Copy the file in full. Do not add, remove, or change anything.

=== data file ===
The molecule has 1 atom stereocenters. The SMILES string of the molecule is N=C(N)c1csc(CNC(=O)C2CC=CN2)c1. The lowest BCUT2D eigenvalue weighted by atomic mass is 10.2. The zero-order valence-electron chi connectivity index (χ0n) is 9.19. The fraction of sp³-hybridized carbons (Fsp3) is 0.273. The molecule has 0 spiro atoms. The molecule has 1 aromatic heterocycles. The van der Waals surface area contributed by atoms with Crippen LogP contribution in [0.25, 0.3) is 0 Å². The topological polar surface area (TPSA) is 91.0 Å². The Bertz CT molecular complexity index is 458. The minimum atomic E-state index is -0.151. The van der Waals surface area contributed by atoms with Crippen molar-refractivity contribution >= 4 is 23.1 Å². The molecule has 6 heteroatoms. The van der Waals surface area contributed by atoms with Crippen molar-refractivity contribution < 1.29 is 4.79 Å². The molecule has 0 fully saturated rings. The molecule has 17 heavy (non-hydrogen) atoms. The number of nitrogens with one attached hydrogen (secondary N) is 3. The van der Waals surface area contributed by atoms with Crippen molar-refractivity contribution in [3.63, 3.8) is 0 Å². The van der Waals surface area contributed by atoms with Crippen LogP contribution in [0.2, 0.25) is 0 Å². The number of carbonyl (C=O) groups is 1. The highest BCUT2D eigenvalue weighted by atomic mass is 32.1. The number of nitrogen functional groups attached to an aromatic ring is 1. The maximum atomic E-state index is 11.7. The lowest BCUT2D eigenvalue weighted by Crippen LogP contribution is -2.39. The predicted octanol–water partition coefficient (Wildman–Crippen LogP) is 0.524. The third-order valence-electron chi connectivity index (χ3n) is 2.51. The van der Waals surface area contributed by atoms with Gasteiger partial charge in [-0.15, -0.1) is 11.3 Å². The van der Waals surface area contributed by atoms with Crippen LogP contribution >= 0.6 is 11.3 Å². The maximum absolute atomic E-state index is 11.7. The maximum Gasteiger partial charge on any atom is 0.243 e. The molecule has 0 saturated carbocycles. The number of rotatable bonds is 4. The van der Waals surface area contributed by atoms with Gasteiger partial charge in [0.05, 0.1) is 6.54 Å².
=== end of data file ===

The molecule has 1 atom stereocenters. The SMILES string of the molecule is N=C(N)c1csc(CNC(=O)C2CC=CN2)c1. The lowest BCUT2D eigenvalue weighted by atomic mass is 10.2. The zero-order valence-electron chi connectivity index (χ0n) is 9.19. The fraction of sp³-hybridized carbons (Fsp3) is 0.273. The molecule has 0 spiro atoms. The molecule has 1 aromatic heterocycles. The van der Waals surface area contributed by atoms with Crippen LogP contribution in [0.25, 0.3) is 0 Å². The topological polar surface area (TPSA) is 91.0 Å². The Bertz CT molecular complexity index is 458. The minimum atomic E-state index is -0.151. The van der Waals surface area contributed by atoms with Crippen molar-refractivity contribution >= 4 is 23.1 Å². The molecule has 6 heteroatoms. The van der Waals surface area contributed by atoms with Crippen molar-refractivity contribution < 1.29 is 4.79 Å². The molecule has 0 fully saturated rings. The molecule has 17 heavy (non-hydrogen) atoms. The number of nitrogens with one attached hydrogen (secondary N) is 3. The van der Waals surface area contributed by atoms with Crippen molar-refractivity contribution in [3.63, 3.8) is 0 Å². The van der Waals surface area contributed by atoms with Crippen LogP contribution in [0.2, 0.25) is 0 Å². The number of carbonyl (C=O) groups is 1. The highest BCUT2D eigenvalue weighted by atomic mass is 32.1. The number of nitrogen functional groups attached to an aromatic ring is 1. The maximum atomic E-state index is 11.7. The lowest BCUT2D eigenvalue weighted by Crippen LogP contribution is -2.39. The predicted octanol–water partition coefficient (Wildman–Crippen LogP) is 0.524. The third-order valence-electron chi connectivity index (χ3n) is 2.51. The van der Waals surface area contributed by atoms with Gasteiger partial charge in [-0.15, -0.1) is 11.3 Å². The van der Waals surface area contributed by atoms with Crippen LogP contribution >= 0.6 is 11.3 Å². The maximum absolute atomic E-state index is 11.7. The maximum Gasteiger partial charge on any atom is 0.243 e. The molecule has 0 saturated carbocycles. The number of rotatable bonds is 4. The van der Waals surface area contributed by atoms with Gasteiger partial charge in [0.05, 0.1) is 6.54 Å².